5. Removal of stopwords [3]

Usage

To launch the stemming script, change into the A-Republic-of-Emails directory (if you were not there already):

cd A-Republic-of-Emails

And run stemmer.js:

node stemmer.js

Results

The normalised emails are saved as separate .txt files in a subfolder of the folder containing emails. Thus all emails of the /contents/f-0/ folder are normalised and saved into /contents/f-0/stems/, etc.

Advanced options

  • If you do not want to perform step 2. Lowercasing of all words, comment out line 29 in stemmer.js and uncomment line 30
  • If you do not want to perform step 5. Removal of stopwords, comment out line 36 in stemmer.js

4. Named Entity Recognition of emails contents using Stanford NER

Another course of action to take after scraping is Named Entity Recognition (NER), so that we can create a list of mentioned people, places, or organizations.

Dependencies

In order to perform Named Entity Recognition, the Stanford NER toolkit needs to be on your computer, see http://nlp.stanford.edu/software/CRF-NER.shtml#Download. Before continuing, please test the Stanford NER using the readMe file in the extracted folder.

Usage

To load the NER classifier, drag the ner-server.sh file into the stanford NER folder[4]. After doing so, change into the stanford NER folder. For example, if you have called this folder stanfordNER, then:

cd stanfordNER

And run ner-server.sh:

./ner-server.sh

Open a new terminal window and change into the A-Republic-of-Emails directory there:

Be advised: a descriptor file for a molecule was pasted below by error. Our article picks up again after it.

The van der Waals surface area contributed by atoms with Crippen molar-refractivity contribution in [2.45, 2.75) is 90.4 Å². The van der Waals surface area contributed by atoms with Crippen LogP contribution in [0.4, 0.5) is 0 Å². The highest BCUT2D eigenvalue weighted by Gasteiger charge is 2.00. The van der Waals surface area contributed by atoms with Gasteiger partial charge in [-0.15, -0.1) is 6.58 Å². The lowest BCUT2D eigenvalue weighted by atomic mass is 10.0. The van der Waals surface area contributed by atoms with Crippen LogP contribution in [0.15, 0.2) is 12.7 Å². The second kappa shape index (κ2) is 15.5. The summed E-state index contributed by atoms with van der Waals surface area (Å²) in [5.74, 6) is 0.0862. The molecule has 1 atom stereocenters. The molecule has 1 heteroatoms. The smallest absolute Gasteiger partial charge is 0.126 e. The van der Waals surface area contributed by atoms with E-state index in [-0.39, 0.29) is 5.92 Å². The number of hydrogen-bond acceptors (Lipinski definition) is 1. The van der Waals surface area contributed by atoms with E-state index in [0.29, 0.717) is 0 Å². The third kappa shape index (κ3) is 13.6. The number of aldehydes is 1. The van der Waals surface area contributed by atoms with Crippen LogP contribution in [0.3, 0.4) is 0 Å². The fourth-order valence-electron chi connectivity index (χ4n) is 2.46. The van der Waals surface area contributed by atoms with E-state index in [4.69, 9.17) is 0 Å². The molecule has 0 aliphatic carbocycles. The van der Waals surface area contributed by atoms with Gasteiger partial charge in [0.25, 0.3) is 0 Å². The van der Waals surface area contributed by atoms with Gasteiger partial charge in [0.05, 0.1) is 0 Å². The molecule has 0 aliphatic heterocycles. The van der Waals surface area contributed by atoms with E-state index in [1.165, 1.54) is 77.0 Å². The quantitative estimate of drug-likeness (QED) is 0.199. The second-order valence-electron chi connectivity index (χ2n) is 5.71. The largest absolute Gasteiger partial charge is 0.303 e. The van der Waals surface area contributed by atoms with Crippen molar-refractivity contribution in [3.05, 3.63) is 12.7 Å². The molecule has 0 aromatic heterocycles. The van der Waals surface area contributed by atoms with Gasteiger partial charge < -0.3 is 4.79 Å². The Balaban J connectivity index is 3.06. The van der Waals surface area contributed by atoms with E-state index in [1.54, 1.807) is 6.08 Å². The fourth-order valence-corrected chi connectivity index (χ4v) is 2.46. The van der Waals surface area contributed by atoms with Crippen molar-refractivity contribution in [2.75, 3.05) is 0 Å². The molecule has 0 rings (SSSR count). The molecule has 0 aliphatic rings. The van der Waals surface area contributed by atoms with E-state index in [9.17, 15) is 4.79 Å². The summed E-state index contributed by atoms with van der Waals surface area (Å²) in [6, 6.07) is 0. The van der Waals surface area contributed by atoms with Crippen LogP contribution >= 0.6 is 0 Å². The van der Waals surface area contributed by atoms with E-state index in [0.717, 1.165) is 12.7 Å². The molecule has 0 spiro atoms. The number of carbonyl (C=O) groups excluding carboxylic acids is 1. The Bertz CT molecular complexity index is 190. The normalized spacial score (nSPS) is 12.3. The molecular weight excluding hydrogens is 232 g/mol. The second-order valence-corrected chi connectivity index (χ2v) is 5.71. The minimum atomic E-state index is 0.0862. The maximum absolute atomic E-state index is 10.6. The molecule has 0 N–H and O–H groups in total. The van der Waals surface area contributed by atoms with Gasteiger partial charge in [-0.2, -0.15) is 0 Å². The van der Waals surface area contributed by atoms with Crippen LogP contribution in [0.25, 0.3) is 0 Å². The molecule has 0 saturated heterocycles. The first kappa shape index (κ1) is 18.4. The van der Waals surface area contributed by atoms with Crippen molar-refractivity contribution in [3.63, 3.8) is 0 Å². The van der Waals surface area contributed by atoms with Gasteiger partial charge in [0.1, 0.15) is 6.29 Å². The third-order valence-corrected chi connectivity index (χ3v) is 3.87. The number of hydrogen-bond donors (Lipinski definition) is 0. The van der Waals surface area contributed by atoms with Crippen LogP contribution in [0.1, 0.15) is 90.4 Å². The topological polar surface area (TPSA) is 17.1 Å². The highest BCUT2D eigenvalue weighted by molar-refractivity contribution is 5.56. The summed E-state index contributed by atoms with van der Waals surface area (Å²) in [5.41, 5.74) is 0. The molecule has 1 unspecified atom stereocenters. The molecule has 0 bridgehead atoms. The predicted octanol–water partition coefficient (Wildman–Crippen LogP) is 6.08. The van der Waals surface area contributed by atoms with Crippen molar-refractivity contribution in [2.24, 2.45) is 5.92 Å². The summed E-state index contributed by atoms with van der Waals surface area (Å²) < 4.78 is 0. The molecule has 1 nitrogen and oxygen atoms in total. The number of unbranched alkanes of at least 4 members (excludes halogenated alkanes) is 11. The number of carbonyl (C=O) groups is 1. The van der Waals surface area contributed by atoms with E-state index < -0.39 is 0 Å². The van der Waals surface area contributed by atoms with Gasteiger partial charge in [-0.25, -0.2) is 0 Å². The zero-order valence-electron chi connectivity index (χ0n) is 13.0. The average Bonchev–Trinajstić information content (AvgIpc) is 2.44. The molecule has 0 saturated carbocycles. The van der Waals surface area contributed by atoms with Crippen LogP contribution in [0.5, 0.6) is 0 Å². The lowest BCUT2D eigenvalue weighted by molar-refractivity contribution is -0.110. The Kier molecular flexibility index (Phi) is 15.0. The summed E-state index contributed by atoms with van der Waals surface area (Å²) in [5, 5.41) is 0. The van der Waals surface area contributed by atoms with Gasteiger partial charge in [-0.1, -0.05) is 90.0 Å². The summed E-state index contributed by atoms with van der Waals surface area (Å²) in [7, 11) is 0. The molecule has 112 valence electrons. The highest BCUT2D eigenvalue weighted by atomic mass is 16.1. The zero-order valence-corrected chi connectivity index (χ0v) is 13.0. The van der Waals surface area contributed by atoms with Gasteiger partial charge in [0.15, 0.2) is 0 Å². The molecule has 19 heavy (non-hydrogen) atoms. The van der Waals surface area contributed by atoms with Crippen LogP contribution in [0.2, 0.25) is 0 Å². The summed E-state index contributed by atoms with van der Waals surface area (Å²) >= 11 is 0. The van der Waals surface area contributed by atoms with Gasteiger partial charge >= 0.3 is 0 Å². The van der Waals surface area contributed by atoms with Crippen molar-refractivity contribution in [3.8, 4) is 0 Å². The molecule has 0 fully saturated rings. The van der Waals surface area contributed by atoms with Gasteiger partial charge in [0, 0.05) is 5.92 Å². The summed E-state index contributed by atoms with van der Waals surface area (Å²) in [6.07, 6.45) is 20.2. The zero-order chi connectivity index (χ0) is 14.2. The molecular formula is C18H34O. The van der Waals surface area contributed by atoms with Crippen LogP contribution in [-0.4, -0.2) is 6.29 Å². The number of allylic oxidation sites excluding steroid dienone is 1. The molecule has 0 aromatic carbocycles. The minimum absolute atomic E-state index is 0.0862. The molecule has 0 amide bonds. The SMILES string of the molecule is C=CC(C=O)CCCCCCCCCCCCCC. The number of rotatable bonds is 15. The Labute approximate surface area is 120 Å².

cd A-Republic-of-Emails

And run stanfordNER.js:

node stanfordNER.js

The stanfordNER will run the 7 class model: Location, Person, Organization, Money, Percent, Date, Time. However, we will export only the first three types to a CSV file: Location, Person, Organization. To do so run tags.js:

node tags.js

Results

First, the stanfordNER.js script will store all named entities (NEs) per email as separate .json files in a subfolder of the folder containing emails. Thus all emails of the /contents/f-0 folder are normalised and saved into /contents/f-0/NER, etc. Second, the tags.js script will load these .json files and store the Location, Person, Organisation NE types in export.ner.csv which contains the following columns:

  1. url (The Wikileaks URL)
  2. src (The location of the .txt file
  3. data (empty)
  4. From (The sender of the email)
  5. To (The receiver of the email)
  6. Subject (The email title)
  7. Date (The date and time of sending the email)
  8. locations (Locations mentioned in the email)
  9. people (People mentioned in the email)
  10. organizations (Organizations mentioned in the email)

All named entities per column are pipe-separated |

5. Notes

  1. The scraper is gratefully based on the sandcrawler.js library created by Guillaume Plique from SciencePo’s Medialab
  2. The stemming script is based on UEA-lite, and is based on the Talisman library created by Guillaume Plique from SciencePo’s Medialab
  3. The list of stopwords is taken from the default english stopwords list provided by RANKS NL
  4. ner-server.sh is an adaptation from the original ner-server.sh by Nikhil Srivastava